© Another Day in the Country
I’m sure that over 15 years of storytelling in this column that I’ve mentioned my sister’s first memory verse that she learned. It was the Bible text that spoke of Mary, “She hath done what she could.”
A short verse, well suited to a 2-year-old, and Jess memorized it finally after hours and hours of repetition.
When she arrived at church, she was asked to repeat her verse along with the other little kids in her class so that she could get a “sticker” on her chart. What came out of Jessica’s toddler mouth was “She could do what she could do!”
She got her sticker and we got a bi-line in our family.
What I could do this week was stay put with an inch of ice coating everything in sight. It was actually quite beautiful, in a sinister sort of way.
There was ice on the roses that were still blooming, ice on the pumpkin in the fall wheelbarrow display, ice on the tomato cages, and ice on the trees. You could hear the rifle-bark of cracking limbs as the burden of ice became too heavy.
It was because of the threat of ice that we cut our Thanksgiving celebration in Lawrence to a quick close and drove home Thursday afternoon in a deluge of rain. Oh, it felt good to get home!
We arrived just in time — as the ice was beginning to form on the roads at sunset. Snuggled down in a warm house, we waited to see what Mother Nature had in store.
On the first day, there was an inch of ice on the ground —everywhere like wet glass. And then drop by drop the ice began to accumulate on every other surface.
My family called from California with concern in their voices, “Are you staying put?” I assured them that I was.
On the second day of icy conditions, the electricity blinked, blinked again, and went off.
“Oh dear,” I said to myself, “better get ready for a siege without electricity.”
I found the extra flashlights, calculated how many hours until dark (three), found the candles for light, laid out bread, cheese, and an apple for supper. (It was easier to do some of these things while you could see.)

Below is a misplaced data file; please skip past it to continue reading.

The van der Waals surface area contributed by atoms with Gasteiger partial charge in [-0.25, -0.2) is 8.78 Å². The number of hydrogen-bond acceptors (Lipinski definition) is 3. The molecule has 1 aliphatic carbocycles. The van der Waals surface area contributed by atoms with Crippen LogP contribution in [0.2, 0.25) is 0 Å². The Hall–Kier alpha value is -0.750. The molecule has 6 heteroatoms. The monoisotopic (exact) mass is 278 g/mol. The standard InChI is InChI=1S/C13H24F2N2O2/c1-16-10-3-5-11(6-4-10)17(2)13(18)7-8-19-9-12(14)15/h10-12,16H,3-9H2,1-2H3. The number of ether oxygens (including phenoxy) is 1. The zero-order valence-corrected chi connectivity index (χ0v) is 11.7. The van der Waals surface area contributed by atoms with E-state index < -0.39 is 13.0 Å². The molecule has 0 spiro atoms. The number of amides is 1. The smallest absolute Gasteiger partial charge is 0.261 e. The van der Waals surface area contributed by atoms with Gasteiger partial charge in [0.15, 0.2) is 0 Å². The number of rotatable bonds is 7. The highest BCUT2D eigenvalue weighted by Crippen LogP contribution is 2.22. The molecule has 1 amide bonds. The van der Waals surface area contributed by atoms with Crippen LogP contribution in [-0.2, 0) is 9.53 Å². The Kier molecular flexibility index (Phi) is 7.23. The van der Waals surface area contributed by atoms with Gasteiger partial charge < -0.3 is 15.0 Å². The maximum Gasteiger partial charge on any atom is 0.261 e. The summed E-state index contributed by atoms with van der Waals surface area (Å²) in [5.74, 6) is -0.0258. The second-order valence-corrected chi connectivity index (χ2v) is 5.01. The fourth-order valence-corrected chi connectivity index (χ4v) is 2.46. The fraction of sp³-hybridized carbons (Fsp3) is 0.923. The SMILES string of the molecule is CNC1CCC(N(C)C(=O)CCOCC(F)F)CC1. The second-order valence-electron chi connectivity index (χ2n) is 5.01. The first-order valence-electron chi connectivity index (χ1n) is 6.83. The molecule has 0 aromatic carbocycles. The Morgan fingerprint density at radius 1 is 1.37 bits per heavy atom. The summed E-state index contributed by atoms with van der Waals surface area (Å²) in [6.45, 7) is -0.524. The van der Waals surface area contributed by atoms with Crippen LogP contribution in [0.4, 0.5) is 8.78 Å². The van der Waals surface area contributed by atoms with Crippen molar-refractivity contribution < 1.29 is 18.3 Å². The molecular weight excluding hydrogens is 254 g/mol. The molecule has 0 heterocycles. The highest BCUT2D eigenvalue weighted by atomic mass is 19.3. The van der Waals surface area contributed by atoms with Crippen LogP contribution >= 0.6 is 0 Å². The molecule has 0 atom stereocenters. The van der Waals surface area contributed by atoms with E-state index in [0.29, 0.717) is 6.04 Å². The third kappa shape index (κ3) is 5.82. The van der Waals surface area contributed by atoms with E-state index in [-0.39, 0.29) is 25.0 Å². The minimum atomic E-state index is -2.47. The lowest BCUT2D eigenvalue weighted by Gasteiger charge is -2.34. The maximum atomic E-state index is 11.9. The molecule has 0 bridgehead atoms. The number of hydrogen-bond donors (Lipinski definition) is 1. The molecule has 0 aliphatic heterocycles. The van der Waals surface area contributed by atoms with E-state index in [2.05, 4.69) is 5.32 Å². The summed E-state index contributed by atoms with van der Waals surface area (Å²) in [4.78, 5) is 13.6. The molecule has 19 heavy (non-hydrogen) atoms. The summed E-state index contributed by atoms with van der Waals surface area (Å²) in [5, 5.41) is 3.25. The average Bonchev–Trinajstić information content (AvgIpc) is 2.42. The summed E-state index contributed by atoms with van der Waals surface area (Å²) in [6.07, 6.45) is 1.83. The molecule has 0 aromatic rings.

Then I settled down to read a book while there was still light. I was ready! “She could do what she could do!”
As native Kansans are prone to do, I remembered the last big ice storm that robbed us of power — 2007, according to my calculations and we were in the dark for 10 days.
“Shall we have Art start the generator?” my sister wanted to know. I suggested we wait for 24 hours in hopes the electricity would come back on. It actually came back on after an hour.
We silently gave thanks to Westar and rejoiced in the glow of light and the sound of the furnace kicking back on. How grateful I am for these comforts of life that we take for granted.
It wasn’t until Monday that I ventured forth with my camera to record the fairyland of ice sculptures in my yard and up and down the country roads.
It was breathtakingly beautiful with every leaf, every blade of grass encrusted in ice. Walking across my lawn was like treading on crystalline toothpicks and safer than the sidewalk.
Even though the sun was not out, the weather was warming by slow degrees. The ice covering the stop sign at the corner began to slip — a perfect replica of “STOP” in its familiar shape going sideways slowly but surely, until it gave away and broke on the ground.
The ice on the ash tree on the corner suddenly losing part of its covering as ice shards fall off the branches, causing more and more ice to fall like someone had dumped a giant ice bucket overhead.
I stayed away from under the trees, walking middle ground down the road, my camera clicking. I can see on the ground a perfect long, line-up of two-inch tubing in sections where the ice coating fell straight down from a power line.
Yes, there is damage. As the weather warms this week, we will all be picking up limbs and trimming trees.
Our hunter friends, here from Canada, unable to hunt pheasant because of all this ice, said, “Do you have a chain saw? We’ve got to have something to do!”
It is another day in the country and tomorrow they head home.